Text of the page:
Located between the left atrium and the left ventricle of the heart, the left atrioventricular valve was long ago named the “mitral” valve because it is shaped like a mitre, the tall pointed hat worn by all Roman Catholic bishops, including the Pope. When a pope dies, the College of Cardinals meets in a papal conclave to select a new pope. The word “conclave” is Latin for “with a key,” so named because the electors are supposed to be locked in seclusion and not allowed to leave until a new pope is chosen.
With a nod to that history, “conclave” was the name given to the American Association for Thoracic Surgery’s first-ever meeting devoted entirely to surgery of the mitral valve. The 2011 Mitral Conclave drew more than 1,000 attendees from 66 countries to New York last week. Just as a papal conclave involves the most senior members of the church leadership, attendees at the mitral conclave included the world’s leading experts in mitral valve surgery.
But unlike a papal conclave, in which participants are required to come to a single decision, mitral conclave speakers exhibited a wide array of opinions, approaches, and surgical techniques for repairing the valve. Since the 1983 publication of a landmark article by Dr. Alain F. Carpentier titled “Cardiac Valve Surgery: The French Correction,” repair rather than replacement of the mitral valve has been the gold standard. But repair is far more complicated, program director Dr. David H. Adams told me.
“Mitral valve repair is one of the most interesting and creative operations we do in adult cardiac surgery. Since a typical mitral valve dysfunction is associated with multiple associated valve lesions, a successful repair must utilize techniques that address each of the lesions. It’s not surprising that experts have come up with different ways of repairing the same lesion.”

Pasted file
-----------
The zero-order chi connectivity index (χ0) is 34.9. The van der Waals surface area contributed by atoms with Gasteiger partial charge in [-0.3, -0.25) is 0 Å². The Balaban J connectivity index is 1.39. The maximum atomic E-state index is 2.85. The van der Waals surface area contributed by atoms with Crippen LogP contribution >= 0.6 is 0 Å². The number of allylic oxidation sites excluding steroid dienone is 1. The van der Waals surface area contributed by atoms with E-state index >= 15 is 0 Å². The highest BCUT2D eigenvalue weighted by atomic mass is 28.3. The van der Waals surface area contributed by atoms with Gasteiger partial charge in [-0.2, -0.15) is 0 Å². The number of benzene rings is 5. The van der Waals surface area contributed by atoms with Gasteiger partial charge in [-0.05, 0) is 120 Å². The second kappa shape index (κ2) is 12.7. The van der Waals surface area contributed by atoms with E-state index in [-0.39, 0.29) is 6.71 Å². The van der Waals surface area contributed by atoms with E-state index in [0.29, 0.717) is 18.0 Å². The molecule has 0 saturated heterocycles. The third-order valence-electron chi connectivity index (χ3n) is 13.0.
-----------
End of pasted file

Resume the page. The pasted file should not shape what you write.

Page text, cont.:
Current valvular heart disease guidelines from the American College of Cardiology /American Heart Association, and the European Society of Cardiology are based largely on expert opinion rather than evidence from clinical trials. Going forward, studies will need to focus on specific mitral valve etiologic and lesion subgroups, he said.
“Given the complexity of mitral valve disease and the breadth of cardiac surgery, we need specialty meetings where experts can share their experience. Here in New York for 2 days, we’ve seen every major school in the field of mitral valve repair covered. But I think the top surgeons are agreeing more than they’re disagreeing.”
When I asked Dr. Adams about the naming of the meeting as a “conclave” rather than a simple “symposium” or “conference,” he mentioned the link to the bishop’s mitre. But he added, “A ‘conclave’ is a meeting of high importance.”
–Miriam E. Tucker (on twitter @miriametucker)